A student gets on a bus after attending a two-hour in school session at Lafayette Elementary School in Clairemont.
A student gets on a bus after attending a two-hour session at Lafayette Elementary School in Clairemont. Photo by Chris Stone

The San Diego Unified School District on Tuesday committed to reopening all grade levels for in-person instruction on April 12 if teachers and staff have been vaccinated.

Board President Richard Barrera said the state’s second-largest district plans to call back staff on April 5 following spring break.

The commitment to reopen is contingent of vaccinations and the county moving out of the most-restrictive purple tier of COVID-19 infection.

“From the start of this crisis, we have remained committed to reopening when it was safe and responsible to do so,” Barrera said. “Full vaccinations for educators are part of that safety plan, and we are very grateful for our regional partners helping us to achieve this goal.”

The City of San Diego has offered to make emergency medical personnel available to help administer vaccines to educators, and San Diego County has said teacher vaccinations could begin as soon as Monday.

County Supervisor Nathan Fletcher praised the decision and said the county would provide the necessary vaccines.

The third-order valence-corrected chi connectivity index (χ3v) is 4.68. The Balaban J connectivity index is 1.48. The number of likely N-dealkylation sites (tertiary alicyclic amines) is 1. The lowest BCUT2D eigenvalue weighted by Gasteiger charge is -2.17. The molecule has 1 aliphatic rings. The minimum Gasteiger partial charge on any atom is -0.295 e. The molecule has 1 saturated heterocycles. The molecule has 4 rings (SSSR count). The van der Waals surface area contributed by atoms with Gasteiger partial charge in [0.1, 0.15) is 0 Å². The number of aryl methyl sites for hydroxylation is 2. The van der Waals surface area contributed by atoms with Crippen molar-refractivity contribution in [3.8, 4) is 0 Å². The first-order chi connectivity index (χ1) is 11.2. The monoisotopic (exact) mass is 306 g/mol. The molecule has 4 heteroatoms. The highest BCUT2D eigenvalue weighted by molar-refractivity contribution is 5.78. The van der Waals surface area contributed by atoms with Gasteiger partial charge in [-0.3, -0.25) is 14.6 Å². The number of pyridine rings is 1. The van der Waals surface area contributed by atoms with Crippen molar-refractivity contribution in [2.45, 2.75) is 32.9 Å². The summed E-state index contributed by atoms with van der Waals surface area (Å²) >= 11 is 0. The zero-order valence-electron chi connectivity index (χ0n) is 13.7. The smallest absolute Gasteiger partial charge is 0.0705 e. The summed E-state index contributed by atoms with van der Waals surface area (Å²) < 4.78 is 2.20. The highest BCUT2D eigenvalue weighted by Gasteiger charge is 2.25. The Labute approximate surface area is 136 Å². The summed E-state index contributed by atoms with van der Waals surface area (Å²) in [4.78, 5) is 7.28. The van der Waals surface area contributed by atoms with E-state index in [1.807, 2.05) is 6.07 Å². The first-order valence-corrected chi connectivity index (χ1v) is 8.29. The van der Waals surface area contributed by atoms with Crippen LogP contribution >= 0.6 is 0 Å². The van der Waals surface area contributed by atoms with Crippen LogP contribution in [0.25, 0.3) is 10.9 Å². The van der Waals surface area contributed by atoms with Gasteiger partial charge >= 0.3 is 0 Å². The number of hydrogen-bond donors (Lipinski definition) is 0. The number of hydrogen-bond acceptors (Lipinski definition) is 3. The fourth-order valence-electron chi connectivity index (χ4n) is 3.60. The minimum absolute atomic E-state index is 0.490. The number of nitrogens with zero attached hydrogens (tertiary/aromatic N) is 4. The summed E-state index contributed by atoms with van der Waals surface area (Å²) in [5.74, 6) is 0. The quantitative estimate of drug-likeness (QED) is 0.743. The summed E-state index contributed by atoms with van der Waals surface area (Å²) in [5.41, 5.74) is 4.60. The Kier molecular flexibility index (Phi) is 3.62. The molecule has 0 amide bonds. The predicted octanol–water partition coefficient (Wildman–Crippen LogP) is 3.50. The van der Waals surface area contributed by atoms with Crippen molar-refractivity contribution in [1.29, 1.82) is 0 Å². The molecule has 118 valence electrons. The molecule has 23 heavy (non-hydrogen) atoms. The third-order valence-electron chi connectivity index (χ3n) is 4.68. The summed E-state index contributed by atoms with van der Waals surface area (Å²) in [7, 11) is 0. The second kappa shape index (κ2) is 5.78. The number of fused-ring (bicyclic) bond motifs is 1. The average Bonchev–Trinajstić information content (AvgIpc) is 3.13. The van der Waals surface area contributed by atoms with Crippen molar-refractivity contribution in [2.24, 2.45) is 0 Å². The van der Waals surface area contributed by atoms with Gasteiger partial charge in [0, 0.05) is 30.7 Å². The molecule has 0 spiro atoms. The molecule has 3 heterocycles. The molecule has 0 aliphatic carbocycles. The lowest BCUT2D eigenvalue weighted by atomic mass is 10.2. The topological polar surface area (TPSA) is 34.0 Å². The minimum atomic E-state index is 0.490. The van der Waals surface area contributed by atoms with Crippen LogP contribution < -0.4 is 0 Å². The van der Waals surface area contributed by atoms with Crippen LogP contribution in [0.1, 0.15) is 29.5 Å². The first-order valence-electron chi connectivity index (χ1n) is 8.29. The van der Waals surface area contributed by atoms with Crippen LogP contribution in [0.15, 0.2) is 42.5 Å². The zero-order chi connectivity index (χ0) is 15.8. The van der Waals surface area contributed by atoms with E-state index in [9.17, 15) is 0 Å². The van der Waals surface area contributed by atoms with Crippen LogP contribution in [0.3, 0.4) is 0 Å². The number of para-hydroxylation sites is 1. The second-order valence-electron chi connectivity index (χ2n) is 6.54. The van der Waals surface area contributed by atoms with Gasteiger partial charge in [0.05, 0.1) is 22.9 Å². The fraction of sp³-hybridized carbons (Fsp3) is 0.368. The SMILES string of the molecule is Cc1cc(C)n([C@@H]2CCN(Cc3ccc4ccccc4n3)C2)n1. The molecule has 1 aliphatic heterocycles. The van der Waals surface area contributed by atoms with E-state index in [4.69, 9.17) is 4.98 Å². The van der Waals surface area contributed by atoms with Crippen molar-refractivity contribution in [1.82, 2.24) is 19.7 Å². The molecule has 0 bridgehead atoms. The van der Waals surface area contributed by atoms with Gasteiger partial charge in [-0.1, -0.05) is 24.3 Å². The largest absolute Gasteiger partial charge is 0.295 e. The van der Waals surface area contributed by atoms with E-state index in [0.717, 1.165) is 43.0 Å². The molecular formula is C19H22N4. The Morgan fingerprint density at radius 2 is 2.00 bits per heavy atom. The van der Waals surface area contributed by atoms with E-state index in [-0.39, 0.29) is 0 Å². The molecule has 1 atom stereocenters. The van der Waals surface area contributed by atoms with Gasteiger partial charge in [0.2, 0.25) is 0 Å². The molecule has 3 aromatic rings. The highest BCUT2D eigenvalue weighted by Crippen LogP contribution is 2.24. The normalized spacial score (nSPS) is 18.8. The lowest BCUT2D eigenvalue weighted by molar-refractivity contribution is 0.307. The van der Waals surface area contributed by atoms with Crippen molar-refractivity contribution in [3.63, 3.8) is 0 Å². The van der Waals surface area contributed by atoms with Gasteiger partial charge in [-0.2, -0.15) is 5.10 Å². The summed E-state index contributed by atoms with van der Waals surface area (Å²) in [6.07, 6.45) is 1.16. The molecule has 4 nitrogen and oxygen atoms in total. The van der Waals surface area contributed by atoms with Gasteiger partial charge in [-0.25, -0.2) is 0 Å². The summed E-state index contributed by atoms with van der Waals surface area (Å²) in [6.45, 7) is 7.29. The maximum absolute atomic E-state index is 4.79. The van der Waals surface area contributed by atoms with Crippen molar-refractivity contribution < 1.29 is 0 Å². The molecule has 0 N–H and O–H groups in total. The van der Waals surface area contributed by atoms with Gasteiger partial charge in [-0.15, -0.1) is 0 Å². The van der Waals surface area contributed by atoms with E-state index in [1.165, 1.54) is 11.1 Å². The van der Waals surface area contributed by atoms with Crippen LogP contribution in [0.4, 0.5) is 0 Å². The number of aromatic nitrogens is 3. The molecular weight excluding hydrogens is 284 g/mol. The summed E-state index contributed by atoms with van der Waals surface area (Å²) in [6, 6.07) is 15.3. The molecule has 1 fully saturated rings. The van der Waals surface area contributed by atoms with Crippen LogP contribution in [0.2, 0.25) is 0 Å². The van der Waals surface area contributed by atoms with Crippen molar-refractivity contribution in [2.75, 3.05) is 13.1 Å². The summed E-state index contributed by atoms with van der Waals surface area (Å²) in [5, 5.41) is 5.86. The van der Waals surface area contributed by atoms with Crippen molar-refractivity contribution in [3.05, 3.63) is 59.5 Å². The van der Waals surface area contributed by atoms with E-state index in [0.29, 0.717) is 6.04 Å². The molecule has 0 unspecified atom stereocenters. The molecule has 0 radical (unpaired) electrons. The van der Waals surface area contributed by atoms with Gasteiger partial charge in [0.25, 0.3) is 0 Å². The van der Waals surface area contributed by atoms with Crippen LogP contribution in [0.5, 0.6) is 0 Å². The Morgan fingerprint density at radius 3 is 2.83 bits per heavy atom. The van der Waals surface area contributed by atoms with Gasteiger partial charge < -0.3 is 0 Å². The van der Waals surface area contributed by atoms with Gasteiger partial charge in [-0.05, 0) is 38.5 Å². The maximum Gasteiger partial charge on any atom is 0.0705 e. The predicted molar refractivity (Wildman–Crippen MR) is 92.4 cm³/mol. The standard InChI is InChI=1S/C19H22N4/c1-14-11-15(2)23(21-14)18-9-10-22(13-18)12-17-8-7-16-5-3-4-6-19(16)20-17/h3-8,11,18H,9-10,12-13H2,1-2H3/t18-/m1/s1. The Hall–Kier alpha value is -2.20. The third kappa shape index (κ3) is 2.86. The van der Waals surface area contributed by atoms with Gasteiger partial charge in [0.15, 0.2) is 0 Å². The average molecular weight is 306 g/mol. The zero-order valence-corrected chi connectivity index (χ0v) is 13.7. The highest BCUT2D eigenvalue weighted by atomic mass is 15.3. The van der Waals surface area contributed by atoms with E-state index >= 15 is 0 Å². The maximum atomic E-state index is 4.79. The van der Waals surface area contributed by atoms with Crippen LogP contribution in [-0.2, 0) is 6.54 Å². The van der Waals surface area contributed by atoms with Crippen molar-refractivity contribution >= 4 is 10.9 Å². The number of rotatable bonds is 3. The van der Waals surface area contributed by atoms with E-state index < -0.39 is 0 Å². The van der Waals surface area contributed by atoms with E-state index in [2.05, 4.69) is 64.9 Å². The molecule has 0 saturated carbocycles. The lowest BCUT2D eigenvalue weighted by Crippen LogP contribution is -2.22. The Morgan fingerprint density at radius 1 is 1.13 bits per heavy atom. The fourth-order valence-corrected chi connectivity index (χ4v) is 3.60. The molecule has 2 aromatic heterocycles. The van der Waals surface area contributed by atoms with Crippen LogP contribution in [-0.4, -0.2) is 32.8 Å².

“Getting our kids back in the classroom is one of our highest priorities and I want to commend San Diego Unified and the San Diego Education Association for reaching this agreement,” Fletcher said.

“At the county, we will do everything possible to get our school staff vaccinated so our classrooms can be open to in-person learning,” Fletcher added.

Barrera said families who wish to keep their students at home would be able to continue in distance learning.

Currently, some 4,000 students are visiting schools for scheduled learning appointments, and many more will soon be returning to more than 500 learning labs, which are scheduled to open in the weeks before spring break.

Board President Barrera also praised the state Legislature for the clear reopening guidance in Senate Bill 86, which was released Thursday, Feb. 18. He also thanked the panel of UC San Diego medical experts, which released the latest recommendations to the district Feb. 19.

Those two steps last week have allowed the district to keep its commitment to follow the science in planning for a safe, responsible classroom reopening, Barrera said.

According to the San Diego County Office of Education, some 88,000 students are now taking part in a hybrid learning environment, including some time on campus. That county number would immediately double once San Diego Unified launches its own hybrid program.

Board Vice President Sharon Whitehurst-Payne called on state lawmakers to move quickly to pass SB86 and then to move forward with additional funding for an equity-based recovery.

“Now is the time for the state to embark on a recovery plan to provide more instruction time and more dedicated attention to students. This recovery must be based on acceleration, not remediation,” Dr. Whitehurst-Payne said. “State funding must be set aside now, so districts can begin planning to implement evidence-based strategies, which should be locally driven, but could include expanded tutoring, in-person academic and enrichment classes this summer, and mental health supports.”

Updated at 1:40 p.m. Tuesday, Feb. 23, 2021

Chris Jennewein

Chris Jennewein is Editor & Publisher of Times of San Diego.